1 - Not as far as I'm awareThe FE does not have rood rails.
Q1 - Are there (hidden) mounting locations, so that a rack (maybe made by Thule in the future for example) may be installed without the use of the rails?
Q2 - Can rails be purchased later and installed on the FE?
Wow, my mind is blown at what lengths people will go to in order to save a buck. At the average usage of 12K miles per year increasing your gas mileage from 51 to 52 would be a savings of 4.52 gallons per year. So if gas averaged $3 per gallon a savings of $13.56 per year. At what point to you even recoup the cost of the special tool and the fabrication of a side mirror cover not to mention taking a dremel to a new car.Ok. And was that worth the 1 MPG savings?
Where are you located? I have a "generic" SportRack from my Fusion. It had no rails. Thos one clamps to the door openings very well. If you arent too far for cheap shipping, it might be worth trying.Hi, I am the original poster. My wife bought the FE (a year ago) over the LX because she wanted the old-fashion key (loves the car - hates the touch screen). We had asked the dealer if rails could be added later and they said yes. Apparently this is not so. I pulled the trim strips from the roof (where the rails would be) and there are no studs or nuts on the roof. I had thought there would be. Unless someone has a better idea I guess I will have to find a "strap on" rack - if possible. Or make my own bar mounts and drill and tap into the roof under the trim - but I doubt there is a good place (thick and strong enough area) to do this well. Any suggestions? thanks! PS I want a 2-bar rack for general haulage of lumber, etc.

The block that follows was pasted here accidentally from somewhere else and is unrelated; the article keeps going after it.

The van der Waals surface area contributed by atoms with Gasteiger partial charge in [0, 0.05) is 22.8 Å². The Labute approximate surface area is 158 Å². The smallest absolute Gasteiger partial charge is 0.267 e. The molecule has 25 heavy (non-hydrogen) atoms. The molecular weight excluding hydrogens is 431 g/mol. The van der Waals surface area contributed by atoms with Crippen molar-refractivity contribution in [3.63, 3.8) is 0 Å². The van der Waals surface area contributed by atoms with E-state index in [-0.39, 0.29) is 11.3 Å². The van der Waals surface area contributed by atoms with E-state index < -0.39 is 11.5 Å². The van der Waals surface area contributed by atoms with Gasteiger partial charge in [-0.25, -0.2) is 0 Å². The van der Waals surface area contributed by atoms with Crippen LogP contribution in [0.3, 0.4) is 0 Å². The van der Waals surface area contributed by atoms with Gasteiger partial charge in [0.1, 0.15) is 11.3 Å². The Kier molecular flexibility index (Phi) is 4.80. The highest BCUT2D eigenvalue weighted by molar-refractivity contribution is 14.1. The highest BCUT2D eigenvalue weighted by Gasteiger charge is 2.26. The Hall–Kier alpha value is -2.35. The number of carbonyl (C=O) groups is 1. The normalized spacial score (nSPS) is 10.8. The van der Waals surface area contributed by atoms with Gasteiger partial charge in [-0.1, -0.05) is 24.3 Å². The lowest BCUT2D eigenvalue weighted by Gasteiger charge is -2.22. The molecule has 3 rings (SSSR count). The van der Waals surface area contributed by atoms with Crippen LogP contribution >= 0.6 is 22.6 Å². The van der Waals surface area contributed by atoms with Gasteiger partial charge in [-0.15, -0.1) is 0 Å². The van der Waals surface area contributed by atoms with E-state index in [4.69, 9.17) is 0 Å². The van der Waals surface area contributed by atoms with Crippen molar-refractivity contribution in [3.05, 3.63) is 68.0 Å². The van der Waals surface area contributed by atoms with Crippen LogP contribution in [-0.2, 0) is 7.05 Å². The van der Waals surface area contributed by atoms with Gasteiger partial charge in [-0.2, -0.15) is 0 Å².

Actually, in my case I drive about 24k miles a year. I'm saving about $1200 a year on gas based on today's prices (and they're creeping upwards), so over 100k miles, I'll save $4800, maybe even a bit more. I generally only keep cars until about 100k miles, but I might keep this longer. $100 a month is actually real money.On a strictly math based approach, it is difficult to justify the purchase of a hybrid at all. They cost roughly $3,000 more, and that buys a lot of gas at today's prices. You are going to go crazy if you consider the return on cost of everything you buy. What is the return for buying a BMW versus a Volkswagen? Zero to negative dollars for sure on the cost of transportation.
Ok, I think you misunderstood. That $1200 per year IS the premium in my case. So after 100k miles I've saved $5000 in gas over my previous car. That's well above the cost difference between a similarly optioned Kona and the Niro (since we don't get the Stonic and all). I think the price difference is around $2000-$3000. So if the fuel cost delta at that point really was $2000, then you're right, the fuel savings wouldn't cover the cost difference. That would be for the "average" driver doing 12-15k.I don't object to your thought process in the slightest, however it is also rational to say if you have an accident at 100,000 miles and five miles and total your car, you probably have not saved money. Yes, you have saved perhaps as much as $2,000 in fuel costs (I'm subtracting the premium for the hybrid capability), but your insurance is not going to pay much to replace your car.
That is why a lot of folks reject green when there is a higher capital cost upfront with the future unknown. Not me, I upgraded the insulation, tightness, furnace, and windows in my house for the long term payoff. Of course, houses don't usually crash into each other or lose value.